Tuesday, June 4, 2013

My Personal Rose History

My earliest recollection of roses are seeing them at the homes of my great aunt Catherine and my grandmother Ceil. Aunt Catherine and her husband owned a brownstone in Brooklyn, NY. I can remember being in her small backyard only a few times. There was a rose that had the most wonderful smelling crimson-red flowers growing there. She would cut them and place them in a vase in her tiny kitchen. The same type of rose grew in front of the steps of my grandmother's little house in Queens, NY. It was there when I was a child and was still there when she moved out of her home a few years ago. I can't be certain, but I think both of these roses may have been the hardy rootstock that less hardy hybrid roses had been grafted onto. I remember reading an article once about a certain rose found, growing neglected, in many cemeteries. It was determined that a variety of hybrid roses were planted in these cemeteries, and subsequently died, but the rootstock sprouted, grew and thrived. Great symbolism, isn't it?

My real introduction to roses came in the early 1980s when I worked in a garden center. In early spring, dormant Jackson & Perkins roses would arrive in colorful cardboard boxes and be set out for sale. The stems were short and stubby and were coated with wax to prevent dessication. Some of these sold at this stage, but it wasn't until mid and late spring when the plants had leafed out and put forth their blossoms, that they were scooped up by delighted customers.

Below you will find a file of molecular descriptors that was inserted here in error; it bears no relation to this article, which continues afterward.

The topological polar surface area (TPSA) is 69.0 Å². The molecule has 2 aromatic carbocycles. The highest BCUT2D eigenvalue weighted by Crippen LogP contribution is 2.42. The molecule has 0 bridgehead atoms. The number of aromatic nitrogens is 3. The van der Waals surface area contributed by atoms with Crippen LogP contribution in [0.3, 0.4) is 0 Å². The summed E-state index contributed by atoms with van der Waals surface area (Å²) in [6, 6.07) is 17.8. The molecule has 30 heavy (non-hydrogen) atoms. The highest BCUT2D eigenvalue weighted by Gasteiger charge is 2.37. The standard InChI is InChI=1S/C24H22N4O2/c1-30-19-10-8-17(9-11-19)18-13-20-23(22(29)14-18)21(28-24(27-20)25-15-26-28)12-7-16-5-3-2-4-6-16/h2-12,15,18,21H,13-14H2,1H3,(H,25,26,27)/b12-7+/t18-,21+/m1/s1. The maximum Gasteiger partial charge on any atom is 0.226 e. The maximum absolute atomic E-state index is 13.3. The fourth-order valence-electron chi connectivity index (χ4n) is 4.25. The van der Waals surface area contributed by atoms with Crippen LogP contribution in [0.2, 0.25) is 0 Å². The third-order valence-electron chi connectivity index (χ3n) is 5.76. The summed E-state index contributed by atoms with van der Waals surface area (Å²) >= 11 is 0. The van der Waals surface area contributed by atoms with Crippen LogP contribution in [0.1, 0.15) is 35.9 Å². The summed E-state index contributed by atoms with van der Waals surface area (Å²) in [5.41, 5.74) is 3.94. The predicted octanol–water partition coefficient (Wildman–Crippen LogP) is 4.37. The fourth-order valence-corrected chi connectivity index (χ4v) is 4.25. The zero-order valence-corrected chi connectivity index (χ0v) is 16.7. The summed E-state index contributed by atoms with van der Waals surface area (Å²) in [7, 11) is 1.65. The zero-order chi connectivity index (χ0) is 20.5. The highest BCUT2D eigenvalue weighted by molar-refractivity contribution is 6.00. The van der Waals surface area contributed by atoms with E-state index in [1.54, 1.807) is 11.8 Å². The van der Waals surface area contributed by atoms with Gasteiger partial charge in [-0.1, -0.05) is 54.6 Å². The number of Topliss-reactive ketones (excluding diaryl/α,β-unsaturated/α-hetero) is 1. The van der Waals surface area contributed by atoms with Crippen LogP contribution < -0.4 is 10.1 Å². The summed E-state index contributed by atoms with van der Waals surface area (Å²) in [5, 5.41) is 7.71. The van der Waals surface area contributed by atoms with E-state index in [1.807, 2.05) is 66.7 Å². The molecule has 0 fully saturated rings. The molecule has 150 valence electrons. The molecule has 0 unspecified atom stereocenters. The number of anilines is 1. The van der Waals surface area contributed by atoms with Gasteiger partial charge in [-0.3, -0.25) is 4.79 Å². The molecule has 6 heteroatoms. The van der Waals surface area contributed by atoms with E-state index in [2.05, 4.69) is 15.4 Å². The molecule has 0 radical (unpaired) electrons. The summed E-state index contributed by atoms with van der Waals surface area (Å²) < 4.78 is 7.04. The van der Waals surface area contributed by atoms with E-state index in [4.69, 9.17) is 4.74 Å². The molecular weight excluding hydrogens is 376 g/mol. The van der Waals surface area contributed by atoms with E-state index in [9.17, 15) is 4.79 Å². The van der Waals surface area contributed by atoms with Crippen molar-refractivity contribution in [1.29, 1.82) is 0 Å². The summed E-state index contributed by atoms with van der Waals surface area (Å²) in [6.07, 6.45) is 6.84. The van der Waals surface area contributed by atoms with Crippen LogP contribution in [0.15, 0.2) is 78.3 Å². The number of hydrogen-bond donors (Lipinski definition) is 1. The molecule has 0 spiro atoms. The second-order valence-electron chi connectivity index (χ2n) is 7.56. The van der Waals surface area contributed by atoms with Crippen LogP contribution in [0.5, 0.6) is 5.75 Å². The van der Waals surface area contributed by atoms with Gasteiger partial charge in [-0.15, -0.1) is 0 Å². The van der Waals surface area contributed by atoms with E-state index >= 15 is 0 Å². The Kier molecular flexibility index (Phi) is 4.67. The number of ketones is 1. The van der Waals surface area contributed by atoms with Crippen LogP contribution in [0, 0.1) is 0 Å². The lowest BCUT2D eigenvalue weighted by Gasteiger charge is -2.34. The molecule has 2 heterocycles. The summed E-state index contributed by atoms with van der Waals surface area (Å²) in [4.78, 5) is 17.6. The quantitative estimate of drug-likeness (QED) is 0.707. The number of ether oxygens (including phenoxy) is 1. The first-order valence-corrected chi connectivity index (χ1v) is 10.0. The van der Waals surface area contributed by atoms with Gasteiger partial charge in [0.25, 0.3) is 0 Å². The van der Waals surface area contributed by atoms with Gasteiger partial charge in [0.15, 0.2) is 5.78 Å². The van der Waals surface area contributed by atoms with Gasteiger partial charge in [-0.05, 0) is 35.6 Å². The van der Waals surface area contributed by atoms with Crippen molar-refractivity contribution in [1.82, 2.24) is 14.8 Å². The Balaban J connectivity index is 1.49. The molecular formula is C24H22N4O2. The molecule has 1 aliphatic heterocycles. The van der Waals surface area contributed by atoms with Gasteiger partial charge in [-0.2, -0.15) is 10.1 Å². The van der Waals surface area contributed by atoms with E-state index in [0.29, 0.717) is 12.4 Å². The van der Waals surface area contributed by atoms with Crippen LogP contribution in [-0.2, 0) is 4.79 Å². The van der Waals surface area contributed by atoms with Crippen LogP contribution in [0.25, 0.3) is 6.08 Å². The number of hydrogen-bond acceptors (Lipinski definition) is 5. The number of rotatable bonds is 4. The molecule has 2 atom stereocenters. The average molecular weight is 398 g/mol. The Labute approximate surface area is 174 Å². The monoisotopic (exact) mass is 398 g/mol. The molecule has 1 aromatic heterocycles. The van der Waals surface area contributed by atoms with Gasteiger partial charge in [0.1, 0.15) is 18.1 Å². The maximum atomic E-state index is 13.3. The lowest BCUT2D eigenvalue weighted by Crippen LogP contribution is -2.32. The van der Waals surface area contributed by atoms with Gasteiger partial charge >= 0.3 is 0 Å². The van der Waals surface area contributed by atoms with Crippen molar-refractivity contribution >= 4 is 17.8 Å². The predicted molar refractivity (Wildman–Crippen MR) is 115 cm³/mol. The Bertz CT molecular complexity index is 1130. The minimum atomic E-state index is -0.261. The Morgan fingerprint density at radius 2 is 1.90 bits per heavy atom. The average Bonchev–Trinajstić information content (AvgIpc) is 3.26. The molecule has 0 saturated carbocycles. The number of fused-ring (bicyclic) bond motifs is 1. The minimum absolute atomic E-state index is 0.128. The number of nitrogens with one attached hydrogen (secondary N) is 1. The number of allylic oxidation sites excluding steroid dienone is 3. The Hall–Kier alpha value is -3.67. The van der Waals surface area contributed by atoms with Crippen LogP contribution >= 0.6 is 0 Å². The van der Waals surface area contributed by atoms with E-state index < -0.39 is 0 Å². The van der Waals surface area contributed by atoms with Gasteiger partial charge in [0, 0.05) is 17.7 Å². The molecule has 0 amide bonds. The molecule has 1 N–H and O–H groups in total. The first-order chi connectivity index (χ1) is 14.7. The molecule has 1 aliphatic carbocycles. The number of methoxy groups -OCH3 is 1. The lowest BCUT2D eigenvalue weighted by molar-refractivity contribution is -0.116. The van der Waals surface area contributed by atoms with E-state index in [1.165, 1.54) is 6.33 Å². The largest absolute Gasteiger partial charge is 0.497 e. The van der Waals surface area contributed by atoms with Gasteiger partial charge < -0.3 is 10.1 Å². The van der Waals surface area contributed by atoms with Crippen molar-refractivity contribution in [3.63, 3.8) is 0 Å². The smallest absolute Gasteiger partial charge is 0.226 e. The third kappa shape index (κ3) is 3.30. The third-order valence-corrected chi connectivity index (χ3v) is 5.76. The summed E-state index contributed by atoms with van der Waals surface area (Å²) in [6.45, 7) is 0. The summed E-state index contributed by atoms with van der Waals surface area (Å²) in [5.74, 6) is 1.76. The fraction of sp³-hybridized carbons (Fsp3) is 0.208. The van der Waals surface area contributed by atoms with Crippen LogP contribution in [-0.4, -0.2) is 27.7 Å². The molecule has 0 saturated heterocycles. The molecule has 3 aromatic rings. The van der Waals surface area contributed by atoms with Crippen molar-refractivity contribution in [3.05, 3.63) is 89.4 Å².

As soon as I was able, I planted roses around our home. A favorite food plant to deer, they have been transplanted to our fenced garden. These are the roses that I grow:

Sunsprite - a vigorous, fragrant, prolific bloomer with dark glossy leaves.  It is disease resistant and pretty drought tolerant. It is a floribunda rose.

Ballerina - a hybrid musk rose that is a climber. It has a light scent and produces clusters of small single flowers followed by rose hips in the fall. Depending on the weather (cooler temperatures and adequate moisture is needed), it will bloom for a long period.

I so love the David Austin English roses. These are hybrids bred for fragrance, petal count and hardiness. I grow three and love them dearly:

Gertrude Jekyll - fragrant pink flowers. The first of the three to bloom. It grows tall.

Evelyn - a more compact plant, better suited to my garden than the others. The flowers are very fragrant. The color is a very pale peachy-pink. Just lovely!

Othello - the most robust of the three I grow, this bush produces many extremely fragrant magenta-red flowers. I save the petals for pot-potpourri as the color  and scent lasts a long time.

What memories do you have about roses? What roses do you grow?

(all photos by Susan Ernst)

1 comment:

Thank your for your comment. It will be reviewed before it is published so that I can avoid spam on my blog.